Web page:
Mark Hix recounts Britain’s chequered history of boutique stays, from makeshift must-visits to today’s refined, bijou bookings
What was the first hotel to be branded with the word “boutique”? Back in the mid-Seventies I stayed at The Cleveland Tontine run by the McCoy brothers, which was tagged as boutique even then. The experience was like being in some sort of Bohemian theatre run by a rock band, with the swinging hotel sign half-hanging off the wall and the three McCoy brothers taking on different roles at the hotel. Breakfast was served on odd bits and pieces of bone china and there was a sign in my room asking guests to keep the shower curtain inside the tub so water didn’t leak into the bar. I loved it.
However, the movement towards small, casual hotels based on simple luxury, with quirky style and no-fuss food, really got started in the early Nineties, when the late Bob Peyton’s Stapleford Park became the go-to weekend retreat. Peyton had brought deep-dish pizzas to London with the Chicago Pizza Pie Factory, followed by the Chicago Rib Shack and Henry J Beans. They were theme restaurants that verged on fast food, but he got them right – and that’s why everyone was so intrigued by Stapleford.
Elsewhere, Ken McCulloch started the Malmaison group in 1994, about the same time that Robin Hutson and Gerard Basset opened Hotel Du Vin. These two small country hotel groups played a big part in remoulding the British out-of-town hotel.
From contemporary rooms to a more relaxed and modern dining experience, these places were more about a simple yet sophisticated lifestyle than fussy luxury.
When Nick Jones opened Babington House in 1996 it became the place to go, not only for Soho House members who wanted to escape London but for anyone who wanted a stylish and relaxed weekend. Today, it’s a great, fun place and the perfect venue at which to marry off your children – or even yourself. The food at Babington is British swaying towards Italian, with some produce grown in its walled gardens. Breakfast is a casual, laid-back affair that often runs into the afternoons depending on how much use you made of the great communal bar the night before.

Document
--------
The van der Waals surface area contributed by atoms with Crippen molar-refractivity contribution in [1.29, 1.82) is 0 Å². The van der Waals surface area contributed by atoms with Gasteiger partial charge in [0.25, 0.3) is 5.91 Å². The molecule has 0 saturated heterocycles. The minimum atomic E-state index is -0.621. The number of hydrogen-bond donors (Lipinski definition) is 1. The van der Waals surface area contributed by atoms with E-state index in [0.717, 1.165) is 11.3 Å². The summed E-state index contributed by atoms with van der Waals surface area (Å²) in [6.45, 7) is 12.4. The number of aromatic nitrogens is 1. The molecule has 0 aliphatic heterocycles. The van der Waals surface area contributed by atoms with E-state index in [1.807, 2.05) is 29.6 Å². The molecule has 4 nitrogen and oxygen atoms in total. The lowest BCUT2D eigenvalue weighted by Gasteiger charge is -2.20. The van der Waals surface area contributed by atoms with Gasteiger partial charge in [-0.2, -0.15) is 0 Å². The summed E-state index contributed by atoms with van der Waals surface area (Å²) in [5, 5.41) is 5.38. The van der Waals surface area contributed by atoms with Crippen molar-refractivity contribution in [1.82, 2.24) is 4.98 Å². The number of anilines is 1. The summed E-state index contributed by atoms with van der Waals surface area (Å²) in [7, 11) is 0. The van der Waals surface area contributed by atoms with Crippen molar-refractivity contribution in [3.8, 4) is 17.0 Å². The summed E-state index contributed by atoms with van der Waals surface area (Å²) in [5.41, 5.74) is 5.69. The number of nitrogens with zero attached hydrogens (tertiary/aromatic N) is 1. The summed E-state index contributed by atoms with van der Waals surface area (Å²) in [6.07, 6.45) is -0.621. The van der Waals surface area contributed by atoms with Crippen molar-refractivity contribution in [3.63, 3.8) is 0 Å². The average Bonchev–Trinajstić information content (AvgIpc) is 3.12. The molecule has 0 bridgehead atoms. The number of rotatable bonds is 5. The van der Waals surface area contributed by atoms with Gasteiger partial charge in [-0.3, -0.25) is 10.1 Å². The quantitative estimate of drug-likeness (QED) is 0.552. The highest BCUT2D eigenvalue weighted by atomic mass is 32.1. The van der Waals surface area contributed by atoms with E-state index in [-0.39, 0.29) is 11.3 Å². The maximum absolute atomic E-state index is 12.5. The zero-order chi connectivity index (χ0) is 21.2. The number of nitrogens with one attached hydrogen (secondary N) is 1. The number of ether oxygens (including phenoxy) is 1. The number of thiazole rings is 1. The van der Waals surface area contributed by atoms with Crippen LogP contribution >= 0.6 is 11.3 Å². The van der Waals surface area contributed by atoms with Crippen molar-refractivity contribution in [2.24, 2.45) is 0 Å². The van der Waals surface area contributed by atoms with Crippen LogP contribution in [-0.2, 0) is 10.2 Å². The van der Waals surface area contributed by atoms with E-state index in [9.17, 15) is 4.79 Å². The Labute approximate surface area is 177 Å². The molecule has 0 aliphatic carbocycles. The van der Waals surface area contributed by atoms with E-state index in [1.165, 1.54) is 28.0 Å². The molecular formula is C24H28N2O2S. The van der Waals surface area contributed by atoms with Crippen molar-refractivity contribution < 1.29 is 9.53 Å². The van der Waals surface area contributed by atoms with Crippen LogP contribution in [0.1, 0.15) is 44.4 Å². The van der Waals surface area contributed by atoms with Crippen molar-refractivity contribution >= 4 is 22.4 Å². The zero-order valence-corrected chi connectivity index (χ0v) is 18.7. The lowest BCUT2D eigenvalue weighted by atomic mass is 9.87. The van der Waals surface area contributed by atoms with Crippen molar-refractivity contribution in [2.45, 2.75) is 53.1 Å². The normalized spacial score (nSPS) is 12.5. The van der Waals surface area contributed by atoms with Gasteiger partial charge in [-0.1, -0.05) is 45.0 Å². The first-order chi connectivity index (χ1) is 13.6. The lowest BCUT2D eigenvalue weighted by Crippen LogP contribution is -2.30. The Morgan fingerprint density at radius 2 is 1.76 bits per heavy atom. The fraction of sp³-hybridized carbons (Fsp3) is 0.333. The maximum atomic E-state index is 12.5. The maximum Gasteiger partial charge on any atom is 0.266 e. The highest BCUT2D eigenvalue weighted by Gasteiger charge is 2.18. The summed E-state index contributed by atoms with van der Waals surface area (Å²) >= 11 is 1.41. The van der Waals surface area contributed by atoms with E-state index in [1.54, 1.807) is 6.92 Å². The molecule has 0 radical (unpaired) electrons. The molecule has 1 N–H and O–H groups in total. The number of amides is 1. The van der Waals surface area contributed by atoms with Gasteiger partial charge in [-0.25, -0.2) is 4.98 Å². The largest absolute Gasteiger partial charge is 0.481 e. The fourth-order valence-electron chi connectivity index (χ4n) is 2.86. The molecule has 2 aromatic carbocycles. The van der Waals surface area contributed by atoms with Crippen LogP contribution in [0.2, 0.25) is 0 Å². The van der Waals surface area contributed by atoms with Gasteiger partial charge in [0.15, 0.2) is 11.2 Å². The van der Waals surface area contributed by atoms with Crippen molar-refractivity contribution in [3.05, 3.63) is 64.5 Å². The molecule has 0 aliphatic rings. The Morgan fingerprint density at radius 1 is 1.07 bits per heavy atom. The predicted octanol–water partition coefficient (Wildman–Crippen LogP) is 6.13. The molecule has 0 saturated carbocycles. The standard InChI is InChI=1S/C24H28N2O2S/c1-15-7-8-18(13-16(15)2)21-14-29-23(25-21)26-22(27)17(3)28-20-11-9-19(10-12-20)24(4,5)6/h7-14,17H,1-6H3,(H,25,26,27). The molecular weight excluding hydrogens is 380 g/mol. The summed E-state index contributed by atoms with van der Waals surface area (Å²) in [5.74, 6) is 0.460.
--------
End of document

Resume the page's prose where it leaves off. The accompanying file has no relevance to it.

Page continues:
Olga Polizzi, sister of hotelier Rocco Forte, opened Hotel Tresanton in 1998, and was the first to do a cool seaside boutique that still had a strong sense of tradition throughout. It’s a perfect spot. In the summer you can sit on the terrace over-looking the bay and tuck into local crab and grilled sardines or a delicious lobster linguine. Trust me, it’s hard to get a view like Tresanton’s on this part of the Cornish coast while dining and drinking so well.
LIME WOOD AND THE PIG HOTELS
For me, Robin Hutson has made the most significant dent in casual lifestyle retreats, particularly in the South West, which suits me when I’m in need of an escape from Lyme Regis.
Robin knows exactly how people want to spend a few days away: in a relaxed, unfussy and affordable environment that meets all their needs. Together with his wife, Judy, they have put an individual stamp on the interiors and the feel of Lime Wood, near Lyndhurst in Hampshire, and the Pig hotels (the first in Brockenhurst and now found throughout the West Country). The food at Lime Wood is simple Italian, from pizza to truffle pasta to risotto, and there’s a fantastic wine list, which, along with fishing, is one of Robin’s great passions.
Lime Wood has a cookery school run by Angela Hartnett and Luke Holder alongside guest chefs, so you can gain a bit of culinary knowledge from your weekend, while woodland forages take you in search of seasonal mushrooms and wild plants.
One of my proteges, James Golding, looks after all the Pig kitchens, as well as the curing and smoking of local ingredients, which is an integral part of the menu. At Brockenhurst, mushrooms from the New Forest feature heavily in the autumn months, and all sorts of their dishes reflect the surrounding area.
Hutson’s son Ollie tends the kitchen gardens where he grows all sorts of unusual fruits, vegetables and herbs that you can’t ordinarily buy from your local greengrocer. These gardens have become a synonymous feature of all the Pigs that have followed – The Pig On The Beach in Dorset, The Pig Near Bath, The Pig In The Wall in Southampton and The Pig At Combe in Devon.